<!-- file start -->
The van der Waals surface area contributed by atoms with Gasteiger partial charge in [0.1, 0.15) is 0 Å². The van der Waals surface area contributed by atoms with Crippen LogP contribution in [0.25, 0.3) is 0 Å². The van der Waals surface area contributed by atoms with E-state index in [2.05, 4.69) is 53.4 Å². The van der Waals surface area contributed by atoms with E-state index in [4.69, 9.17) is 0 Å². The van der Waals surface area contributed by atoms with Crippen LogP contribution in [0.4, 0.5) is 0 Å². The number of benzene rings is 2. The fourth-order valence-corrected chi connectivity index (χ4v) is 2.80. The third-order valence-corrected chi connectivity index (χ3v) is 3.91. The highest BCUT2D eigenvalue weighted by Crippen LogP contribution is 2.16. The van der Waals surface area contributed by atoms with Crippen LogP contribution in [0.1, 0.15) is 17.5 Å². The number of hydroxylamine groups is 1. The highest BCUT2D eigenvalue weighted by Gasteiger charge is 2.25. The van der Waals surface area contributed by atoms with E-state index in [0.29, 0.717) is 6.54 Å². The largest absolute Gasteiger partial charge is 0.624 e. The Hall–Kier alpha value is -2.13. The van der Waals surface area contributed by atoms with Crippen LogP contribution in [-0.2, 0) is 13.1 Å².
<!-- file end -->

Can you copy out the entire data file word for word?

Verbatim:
The van der Waals surface area contributed by atoms with Gasteiger partial charge in [0.1, 0.15) is 0 Å². The van der Waals surface area contributed by atoms with Crippen LogP contribution in [0.25, 0.3) is 0 Å². The van der Waals surface area contributed by atoms with E-state index in [2.05, 4.69) is 53.4 Å². The van der Waals surface area contributed by atoms with E-state index in [4.69, 9.17) is 0 Å². The van der Waals surface area contributed by atoms with Crippen LogP contribution in [0.4, 0.5) is 0 Å². The number of benzene rings is 2. The fourth-order valence-corrected chi connectivity index (χ4v) is 2.80. The third-order valence-corrected chi connectivity index (χ3v) is 3.91. The highest BCUT2D eigenvalue weighted by Crippen LogP contribution is 2.16. The van der Waals surface area contributed by atoms with Crippen LogP contribution in [0.1, 0.15) is 17.5 Å². The number of hydroxylamine groups is 1. The highest BCUT2D eigenvalue weighted by Gasteiger charge is 2.25. The van der Waals surface area contributed by atoms with E-state index in [0.29, 0.717) is 6.54 Å². The largest absolute Gasteiger partial charge is 0.624 e. The Hall–Kier alpha value is -2.13. The van der Waals surface area contributed by atoms with Crippen LogP contribution in [-0.2, 0) is 13.1 Å².